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Hair loss pills and injections- are they safe?
From the sound of it (and from the look of his 50-something father), my friend is predestined for male pattern baldness, which follows a typical path from receding at the hairline in the form of an “M” shape to thinning of the hair on the crown. Its cause is a combination of hormonal changes and genetic factors (hence the name Androgenetic Alopecia). As explained in detail on MedlinePlus, each strand of hair grows between 2 and 6 years from a cavity called the follicle, which shrinks over time. As the follicle shrinks, it leads to shorter, finer hair that ultimately shrivels to nothingness. In spite of the follicle’s lack of outgrowth, it remains alive. Hope is not lost, even if hair is.
OTC medications like Minoxidil (sold under the trade names Rogaine and Avacor) provide a temporary solution, slowing hair loss only as long as the product is used, and only in a targeted area of hair loss. The prescribed oral medication Finasteride (trade name Propecia) works by arresting the conversion of testosterone into the biologically more active dihydrotestosterone (DHT), the hormone culpable for shrinking hair follicles. This androgen hormone inhibitor, which has a 80% success rate, is the only FDA-approved pill that can successfully treat male pattern hair loss both on the vertex and anterior sections of the head.
Studies have proven that lowering DHT levels leads to a slower progression of hair loss. However, like Minoxidil, Finasteride stops working as soon as you stop taking the drug. My friend’s goal was to protect all the hairs on his head and stave off the effects of aging for as long as possible. What’s a self-admittedly vain young man clinging to his youth to do?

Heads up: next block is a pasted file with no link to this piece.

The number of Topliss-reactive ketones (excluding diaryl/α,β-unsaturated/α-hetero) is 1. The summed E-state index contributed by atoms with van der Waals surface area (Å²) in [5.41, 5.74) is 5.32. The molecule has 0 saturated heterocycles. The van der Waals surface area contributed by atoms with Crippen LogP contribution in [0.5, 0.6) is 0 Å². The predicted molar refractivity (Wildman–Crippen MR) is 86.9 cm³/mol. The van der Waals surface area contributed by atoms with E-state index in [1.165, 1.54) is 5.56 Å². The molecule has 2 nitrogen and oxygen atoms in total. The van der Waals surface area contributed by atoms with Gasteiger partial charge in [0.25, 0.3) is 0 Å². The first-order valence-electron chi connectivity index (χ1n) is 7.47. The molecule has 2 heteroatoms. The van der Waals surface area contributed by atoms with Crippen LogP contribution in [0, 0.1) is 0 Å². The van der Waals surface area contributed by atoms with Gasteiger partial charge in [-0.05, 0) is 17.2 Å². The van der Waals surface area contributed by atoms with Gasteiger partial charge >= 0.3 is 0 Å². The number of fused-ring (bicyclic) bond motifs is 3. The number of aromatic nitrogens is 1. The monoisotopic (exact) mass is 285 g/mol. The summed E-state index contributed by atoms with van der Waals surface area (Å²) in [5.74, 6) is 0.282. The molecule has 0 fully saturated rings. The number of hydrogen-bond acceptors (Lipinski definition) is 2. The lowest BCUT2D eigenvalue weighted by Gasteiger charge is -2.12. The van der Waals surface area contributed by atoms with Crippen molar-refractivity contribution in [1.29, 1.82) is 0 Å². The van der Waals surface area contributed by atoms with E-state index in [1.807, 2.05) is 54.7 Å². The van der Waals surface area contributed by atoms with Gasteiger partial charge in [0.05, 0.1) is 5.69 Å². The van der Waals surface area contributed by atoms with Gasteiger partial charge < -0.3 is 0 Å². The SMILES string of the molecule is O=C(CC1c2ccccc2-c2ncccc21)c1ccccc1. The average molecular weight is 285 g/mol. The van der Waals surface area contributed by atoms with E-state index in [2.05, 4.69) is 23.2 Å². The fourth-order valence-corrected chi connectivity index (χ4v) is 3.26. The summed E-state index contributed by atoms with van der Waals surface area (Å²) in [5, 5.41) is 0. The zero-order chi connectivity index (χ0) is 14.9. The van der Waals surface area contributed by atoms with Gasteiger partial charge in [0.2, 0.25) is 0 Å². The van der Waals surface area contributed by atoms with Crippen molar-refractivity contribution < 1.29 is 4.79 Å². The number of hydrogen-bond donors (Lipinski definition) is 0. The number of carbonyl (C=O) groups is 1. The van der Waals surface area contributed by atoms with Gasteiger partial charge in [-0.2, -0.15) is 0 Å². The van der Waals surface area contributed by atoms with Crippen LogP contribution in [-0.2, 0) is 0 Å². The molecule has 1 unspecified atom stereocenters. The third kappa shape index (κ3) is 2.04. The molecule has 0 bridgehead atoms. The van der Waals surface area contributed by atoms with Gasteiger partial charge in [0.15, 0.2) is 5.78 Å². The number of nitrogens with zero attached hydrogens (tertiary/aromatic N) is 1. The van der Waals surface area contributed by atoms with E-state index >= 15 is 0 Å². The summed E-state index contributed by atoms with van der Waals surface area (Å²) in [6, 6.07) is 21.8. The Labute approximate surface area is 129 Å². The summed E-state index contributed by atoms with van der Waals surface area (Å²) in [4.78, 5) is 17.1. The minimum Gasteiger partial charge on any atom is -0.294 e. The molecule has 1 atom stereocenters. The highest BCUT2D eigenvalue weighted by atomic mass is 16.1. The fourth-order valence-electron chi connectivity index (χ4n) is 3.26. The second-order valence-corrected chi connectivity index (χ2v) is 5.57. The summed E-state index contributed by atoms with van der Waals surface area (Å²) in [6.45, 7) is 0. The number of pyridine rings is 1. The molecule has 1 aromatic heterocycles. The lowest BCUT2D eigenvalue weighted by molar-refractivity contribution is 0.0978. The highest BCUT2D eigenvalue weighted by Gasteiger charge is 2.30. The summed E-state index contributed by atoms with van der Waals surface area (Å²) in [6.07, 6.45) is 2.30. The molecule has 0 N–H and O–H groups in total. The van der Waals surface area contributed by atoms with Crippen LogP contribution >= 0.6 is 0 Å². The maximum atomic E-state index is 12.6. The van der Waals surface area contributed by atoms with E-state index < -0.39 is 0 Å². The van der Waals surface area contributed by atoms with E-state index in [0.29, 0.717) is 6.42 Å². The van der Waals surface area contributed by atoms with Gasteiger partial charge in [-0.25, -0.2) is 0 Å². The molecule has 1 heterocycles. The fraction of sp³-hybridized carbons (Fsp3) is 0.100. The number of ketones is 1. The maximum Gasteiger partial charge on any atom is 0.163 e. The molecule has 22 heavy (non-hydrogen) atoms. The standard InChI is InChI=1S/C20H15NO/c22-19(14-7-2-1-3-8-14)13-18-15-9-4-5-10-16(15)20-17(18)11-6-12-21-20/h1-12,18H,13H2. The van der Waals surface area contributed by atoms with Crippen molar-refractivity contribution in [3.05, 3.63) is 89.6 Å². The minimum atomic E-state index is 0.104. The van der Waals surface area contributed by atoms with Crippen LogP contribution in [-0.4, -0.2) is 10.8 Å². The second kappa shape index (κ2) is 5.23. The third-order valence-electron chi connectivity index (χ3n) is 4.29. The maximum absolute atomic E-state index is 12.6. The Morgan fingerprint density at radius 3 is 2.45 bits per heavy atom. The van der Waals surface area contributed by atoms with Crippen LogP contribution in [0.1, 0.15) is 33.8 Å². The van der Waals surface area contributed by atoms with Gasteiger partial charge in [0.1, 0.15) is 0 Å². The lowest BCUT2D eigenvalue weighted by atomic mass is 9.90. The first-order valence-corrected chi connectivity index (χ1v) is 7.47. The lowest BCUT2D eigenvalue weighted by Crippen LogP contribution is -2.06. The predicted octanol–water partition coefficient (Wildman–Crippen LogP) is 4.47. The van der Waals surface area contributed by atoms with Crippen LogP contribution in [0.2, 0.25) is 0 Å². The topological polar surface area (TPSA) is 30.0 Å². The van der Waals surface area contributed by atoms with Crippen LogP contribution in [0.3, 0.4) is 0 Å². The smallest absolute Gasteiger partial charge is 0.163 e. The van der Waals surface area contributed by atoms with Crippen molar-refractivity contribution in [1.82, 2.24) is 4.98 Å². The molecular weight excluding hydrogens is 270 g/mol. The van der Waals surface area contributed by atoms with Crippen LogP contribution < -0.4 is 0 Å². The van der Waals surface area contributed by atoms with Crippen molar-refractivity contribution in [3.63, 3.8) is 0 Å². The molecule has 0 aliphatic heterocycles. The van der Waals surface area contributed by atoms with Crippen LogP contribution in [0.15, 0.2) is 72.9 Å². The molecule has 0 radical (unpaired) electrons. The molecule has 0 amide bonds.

The same thing college kids do when they want to get drunk fast: shots. Instead of relying on a pill that can take up to a year to deliver results, my friend is getting a highly potent dose of a liquid DHT blocker injected directly into his scalp every few months. Each visit to the derm entails 20-30 shots of the mystery substance (he doesn’t know what’s in it, only what it does). This new program also requires a twice daily application of an ointment (probably Anthralin, an emollient often prescribed by doctors both to treat psoriasis and to simulate new hair growth).
Injecting shots of a Finasteride-like substance into your scalp does not come without risks. Finasteride is not approved for use in women. In fact, it poses an extreme danger to women of childbearing age, since the drug can be absorbed into the bloodstream and cause serious birth defects in male fetuses. In men, a common side effect is low libido, so if you’re trying to regain luscious locks for the sake of seducing someone, you might lose interest in the end goal before you get there.
Another consequence of Finasteride is that it inhibits the production not only of DHT, but also of neurosteroids. Low levels of neurosteroids are linked to the pathophysiology of psychiatric disorders like depression. A study on mice found that injections resulted in a reduced number of newborn cells and young neurons in the hippocamus. These results support studies showing depressive symptoms following Finasteride treatment. So it only stands to reason that a more aggressive dosage of something with the same effects as Finasteride could have equal if not worse repercussions.
I’ll close with the same advice I gave my dear hair-glorifying friend, who now checks his scalp in the mirror multiple times a day for evidence that the treatment is working. Be careful when forcing your hair to drink from the fountain of youth. The physical and emotional aftermath may not be worth a few extra hairs on your head. That’s why hats were invented.